Just as ‘easy’ though, is to get caught unawares when the going’s good. An hour from camp on the return journey, I veered to the left side to avoid the worst of a boggy three stride length of track and sank in to not much more than boot sole depth. June went to the right and her left leg got completely swallowed – must have been a hole hidden by the surface murk. Miraculously she neither toppled completely over nor crippled herself. Ankles, knees, hips were fine, but she had mud from boot to bum and her left shin was bloodied and bruised for several inches despite the covering of long johns and trousers. The incident was so ‘out of left field’ for such a cruisy tramp that the very painful graze shook her up far less than the shock of wondering how on earth it could have happened in the first place.
We’d been walking like automatons along manicured track leading up to it and had completely let our guard down, mired down in an emotionally charged discussion about family. Then June plunged into a brown bog that mired her to the waist! If I’d plunged in as well, you could have said that poetic justice had been well served!
But that and a few other potentially nasty surprises dealt to and DOC will have themselves a three-hour starter stretch of ‘Great Walk’ to get tourists as far as Lake Daniell, and to a hut by the lake that’s gone way past what we would look for on a tramp! It was the beginning of spring and so no doubt understandably deserted – that is apart from the two of us wallowing in sunshine and lake view as we sat at a table on its expansive deck to eat a lunch of avocado, boiled egg and homemade seed loaf.
Big enough to accommodate twenty not so intrepid trampers, double glazed, wall-to-wall benches, massive and mod. log burner, fancy and odourless long drops just outside the back door, large outdoor shelter: all adds up to a lodge for pampered walkers that wouldn’t look out of place on the Milford.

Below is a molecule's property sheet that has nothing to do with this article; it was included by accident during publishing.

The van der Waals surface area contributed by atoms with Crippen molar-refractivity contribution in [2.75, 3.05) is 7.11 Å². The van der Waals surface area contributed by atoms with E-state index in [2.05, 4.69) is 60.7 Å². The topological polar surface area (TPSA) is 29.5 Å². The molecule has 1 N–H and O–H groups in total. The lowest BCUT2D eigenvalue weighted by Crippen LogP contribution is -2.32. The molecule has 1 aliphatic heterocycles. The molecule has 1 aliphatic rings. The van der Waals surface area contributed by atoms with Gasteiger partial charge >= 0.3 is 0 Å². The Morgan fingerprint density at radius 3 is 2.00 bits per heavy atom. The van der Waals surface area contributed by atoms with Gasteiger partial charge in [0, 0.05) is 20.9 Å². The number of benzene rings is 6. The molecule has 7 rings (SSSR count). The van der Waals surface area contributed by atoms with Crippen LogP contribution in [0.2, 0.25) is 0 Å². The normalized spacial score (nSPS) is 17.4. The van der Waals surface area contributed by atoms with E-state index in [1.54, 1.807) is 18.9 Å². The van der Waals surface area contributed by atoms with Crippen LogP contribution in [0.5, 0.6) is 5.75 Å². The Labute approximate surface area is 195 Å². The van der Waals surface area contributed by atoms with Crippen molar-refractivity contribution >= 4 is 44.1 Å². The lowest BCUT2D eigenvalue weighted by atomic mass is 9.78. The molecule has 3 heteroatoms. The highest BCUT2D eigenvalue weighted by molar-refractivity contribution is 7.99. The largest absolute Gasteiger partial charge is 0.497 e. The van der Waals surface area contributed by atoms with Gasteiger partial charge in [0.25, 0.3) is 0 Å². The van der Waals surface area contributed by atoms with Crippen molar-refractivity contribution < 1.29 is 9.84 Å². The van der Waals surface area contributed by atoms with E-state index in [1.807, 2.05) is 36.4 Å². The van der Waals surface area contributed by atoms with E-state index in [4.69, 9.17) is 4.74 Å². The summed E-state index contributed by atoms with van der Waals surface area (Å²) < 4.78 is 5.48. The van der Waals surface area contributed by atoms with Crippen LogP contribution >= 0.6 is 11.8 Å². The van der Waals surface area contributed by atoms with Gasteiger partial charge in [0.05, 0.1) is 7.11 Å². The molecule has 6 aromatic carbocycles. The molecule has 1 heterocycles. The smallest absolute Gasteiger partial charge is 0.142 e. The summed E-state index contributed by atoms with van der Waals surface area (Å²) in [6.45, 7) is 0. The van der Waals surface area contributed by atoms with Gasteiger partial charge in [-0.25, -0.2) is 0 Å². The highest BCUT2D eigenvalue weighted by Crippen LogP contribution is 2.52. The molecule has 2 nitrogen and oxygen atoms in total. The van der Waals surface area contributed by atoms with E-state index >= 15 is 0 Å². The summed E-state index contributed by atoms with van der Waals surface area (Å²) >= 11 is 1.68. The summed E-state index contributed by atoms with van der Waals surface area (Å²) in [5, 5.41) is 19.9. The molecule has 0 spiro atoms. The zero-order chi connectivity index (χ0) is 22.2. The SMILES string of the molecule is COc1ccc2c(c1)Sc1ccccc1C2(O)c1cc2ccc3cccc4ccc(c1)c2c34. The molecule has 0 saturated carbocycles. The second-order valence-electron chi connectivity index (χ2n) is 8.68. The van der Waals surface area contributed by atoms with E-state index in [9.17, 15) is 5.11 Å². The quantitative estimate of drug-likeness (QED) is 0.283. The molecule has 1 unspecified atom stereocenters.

On our first stay at Maruia Springs Thermal Resort thirteen years ago, we’d walked to the lake on a bleak late winter day and hadn’t factored in the wind chill when it came to clothing – the cold got to us so bad that not even a lunchtime stint inside the much smaller, poorly insulated hut that was there at the time made any difference. We were so cold, only strenuous exertion kept our core body temperature up on the tramp out. After that ordeal, we vowed never to take wine (our booze of choice) on tramps. Swigging it down with lunch, it’d repaid our devotion to the vino by dilating the peripherals to give our body heat an easier escape route.
Our freshly minted return, after so many years, to the Marble Hill area and to the lake with its glamping-grand hut, has been quite the revelation. For one, it was fair weather friendly this time round which made it so much easier to embrace the experience in an elated state of mind; and now we knew (which we didn’t back then), that 341,159 people (the vast majority as ordinary as you and me), had signed a petition that you could say was a death knell to all those who wanted to keep logging native trees. Now that’s some victory for the little guy.*
*the little guy: an ordinary person who is not wealthy, famous or powerful – used to refer to such people in general.
That’s all on modern-day homesteading at Little Owl Gully till next Monday. Thanks for your company. Bye for now.